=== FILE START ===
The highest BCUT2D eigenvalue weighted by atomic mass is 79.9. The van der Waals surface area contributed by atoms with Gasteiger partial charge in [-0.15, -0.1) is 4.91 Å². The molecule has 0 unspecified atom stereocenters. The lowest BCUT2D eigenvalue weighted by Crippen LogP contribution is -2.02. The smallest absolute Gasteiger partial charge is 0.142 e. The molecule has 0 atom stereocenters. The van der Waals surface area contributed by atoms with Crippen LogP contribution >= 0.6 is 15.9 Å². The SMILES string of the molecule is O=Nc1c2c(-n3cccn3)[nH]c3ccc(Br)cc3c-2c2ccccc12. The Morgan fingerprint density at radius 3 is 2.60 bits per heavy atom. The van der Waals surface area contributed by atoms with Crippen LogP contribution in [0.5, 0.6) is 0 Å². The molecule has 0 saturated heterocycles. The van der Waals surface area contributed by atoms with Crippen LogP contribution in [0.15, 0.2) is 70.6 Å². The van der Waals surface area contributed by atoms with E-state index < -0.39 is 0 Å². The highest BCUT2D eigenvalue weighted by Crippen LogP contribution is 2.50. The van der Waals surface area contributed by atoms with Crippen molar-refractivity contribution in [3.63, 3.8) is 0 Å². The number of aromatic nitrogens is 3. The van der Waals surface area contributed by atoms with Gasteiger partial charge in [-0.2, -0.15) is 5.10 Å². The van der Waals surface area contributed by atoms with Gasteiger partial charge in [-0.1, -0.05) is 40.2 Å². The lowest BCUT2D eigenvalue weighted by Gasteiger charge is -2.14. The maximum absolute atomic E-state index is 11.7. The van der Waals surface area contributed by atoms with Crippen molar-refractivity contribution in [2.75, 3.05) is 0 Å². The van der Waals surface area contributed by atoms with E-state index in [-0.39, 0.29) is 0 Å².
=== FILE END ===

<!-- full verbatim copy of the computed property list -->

The highest BCUT2D eigenvalue weighted by atomic mass is 79.9. The van der Waals surface area contributed by atoms with Gasteiger partial charge in [-0.15, -0.1) is 4.91 Å². The molecule has 0 unspecified atom stereocenters. The lowest BCUT2D eigenvalue weighted by Crippen LogP contribution is -2.02. The smallest absolute Gasteiger partial charge is 0.142 e. The molecule has 0 atom stereocenters. The van der Waals surface area contributed by atoms with Crippen LogP contribution >= 0.6 is 15.9 Å². The SMILES string of the molecule is O=Nc1c2c(-n3cccn3)[nH]c3ccc(Br)cc3c-2c2ccccc12. The Morgan fingerprint density at radius 3 is 2.60 bits per heavy atom. The van der Waals surface area contributed by atoms with Crippen LogP contribution in [0.5, 0.6) is 0 Å². The molecule has 0 saturated heterocycles. The van der Waals surface area contributed by atoms with Crippen LogP contribution in [0.15, 0.2) is 70.6 Å². The van der Waals surface area contributed by atoms with E-state index < -0.39 is 0 Å². The highest BCUT2D eigenvalue weighted by Crippen LogP contribution is 2.50. The van der Waals surface area contributed by atoms with Crippen molar-refractivity contribution in [3.63, 3.8) is 0 Å². The number of aromatic nitrogens is 3. The van der Waals surface area contributed by atoms with Gasteiger partial charge in [-0.2, -0.15) is 5.10 Å². The van der Waals surface area contributed by atoms with Gasteiger partial charge in [-0.1, -0.05) is 40.2 Å². The lowest BCUT2D eigenvalue weighted by Gasteiger charge is -2.14. The maximum absolute atomic E-state index is 11.7. The van der Waals surface area contributed by atoms with Crippen molar-refractivity contribution in [2.75, 3.05) is 0 Å². The van der Waals surface area contributed by atoms with E-state index in [-0.39, 0.29) is 0 Å².